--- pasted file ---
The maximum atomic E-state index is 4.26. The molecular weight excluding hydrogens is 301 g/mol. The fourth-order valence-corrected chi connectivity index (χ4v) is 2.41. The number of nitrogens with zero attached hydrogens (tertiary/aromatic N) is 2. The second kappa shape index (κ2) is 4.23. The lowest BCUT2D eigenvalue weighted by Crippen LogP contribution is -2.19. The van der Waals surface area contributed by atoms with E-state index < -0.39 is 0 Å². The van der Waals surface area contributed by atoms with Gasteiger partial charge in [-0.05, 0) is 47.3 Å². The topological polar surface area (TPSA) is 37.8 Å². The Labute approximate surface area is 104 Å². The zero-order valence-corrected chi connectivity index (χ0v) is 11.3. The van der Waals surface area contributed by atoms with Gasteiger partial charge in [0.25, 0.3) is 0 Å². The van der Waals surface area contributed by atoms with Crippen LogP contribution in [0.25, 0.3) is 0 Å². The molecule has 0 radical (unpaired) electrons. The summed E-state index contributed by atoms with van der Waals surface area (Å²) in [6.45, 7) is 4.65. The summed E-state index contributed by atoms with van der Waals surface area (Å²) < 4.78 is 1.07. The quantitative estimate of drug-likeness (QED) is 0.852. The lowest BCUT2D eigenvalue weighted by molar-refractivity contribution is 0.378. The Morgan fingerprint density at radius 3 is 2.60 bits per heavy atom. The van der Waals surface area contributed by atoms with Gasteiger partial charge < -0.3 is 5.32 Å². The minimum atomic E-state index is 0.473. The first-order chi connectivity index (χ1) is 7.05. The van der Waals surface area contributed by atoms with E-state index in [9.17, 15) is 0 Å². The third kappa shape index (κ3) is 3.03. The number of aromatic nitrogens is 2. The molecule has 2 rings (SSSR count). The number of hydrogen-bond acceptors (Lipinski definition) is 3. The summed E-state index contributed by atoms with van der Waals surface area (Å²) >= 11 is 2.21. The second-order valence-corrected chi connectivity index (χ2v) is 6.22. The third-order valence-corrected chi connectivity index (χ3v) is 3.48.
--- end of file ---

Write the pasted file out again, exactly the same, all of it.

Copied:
The maximum atomic E-state index is 4.26. The molecular weight excluding hydrogens is 301 g/mol. The fourth-order valence-corrected chi connectivity index (χ4v) is 2.41. The number of nitrogens with zero attached hydrogens (tertiary/aromatic N) is 2. The second kappa shape index (κ2) is 4.23. The lowest BCUT2D eigenvalue weighted by Crippen LogP contribution is -2.19. The van der Waals surface area contributed by atoms with E-state index < -0.39 is 0 Å². The van der Waals surface area contributed by atoms with Gasteiger partial charge in [-0.05, 0) is 47.3 Å². The topological polar surface area (TPSA) is 37.8 Å². The Labute approximate surface area is 104 Å². The zero-order valence-corrected chi connectivity index (χ0v) is 11.3. The van der Waals surface area contributed by atoms with Gasteiger partial charge in [0.25, 0.3) is 0 Å². The van der Waals surface area contributed by atoms with Crippen LogP contribution in [0.25, 0.3) is 0 Å². The molecule has 0 radical (unpaired) electrons. The summed E-state index contributed by atoms with van der Waals surface area (Å²) in [6.45, 7) is 4.65. The summed E-state index contributed by atoms with van der Waals surface area (Å²) < 4.78 is 1.07. The quantitative estimate of drug-likeness (QED) is 0.852. The lowest BCUT2D eigenvalue weighted by molar-refractivity contribution is 0.378. The Morgan fingerprint density at radius 3 is 2.60 bits per heavy atom. The van der Waals surface area contributed by atoms with Gasteiger partial charge < -0.3 is 5.32 Å². The minimum atomic E-state index is 0.473. The first-order chi connectivity index (χ1) is 7.05. The van der Waals surface area contributed by atoms with E-state index in [9.17, 15) is 0 Å². The third kappa shape index (κ3) is 3.03. The number of aromatic nitrogens is 2. The molecule has 2 rings (SSSR count). The number of hydrogen-bond acceptors (Lipinski definition) is 3. The summed E-state index contributed by atoms with van der Waals surface area (Å²) >= 11 is 2.21. The second-order valence-corrected chi connectivity index (χ2v) is 6.22. The third-order valence-corrected chi connectivity index (χ3v) is 3.48.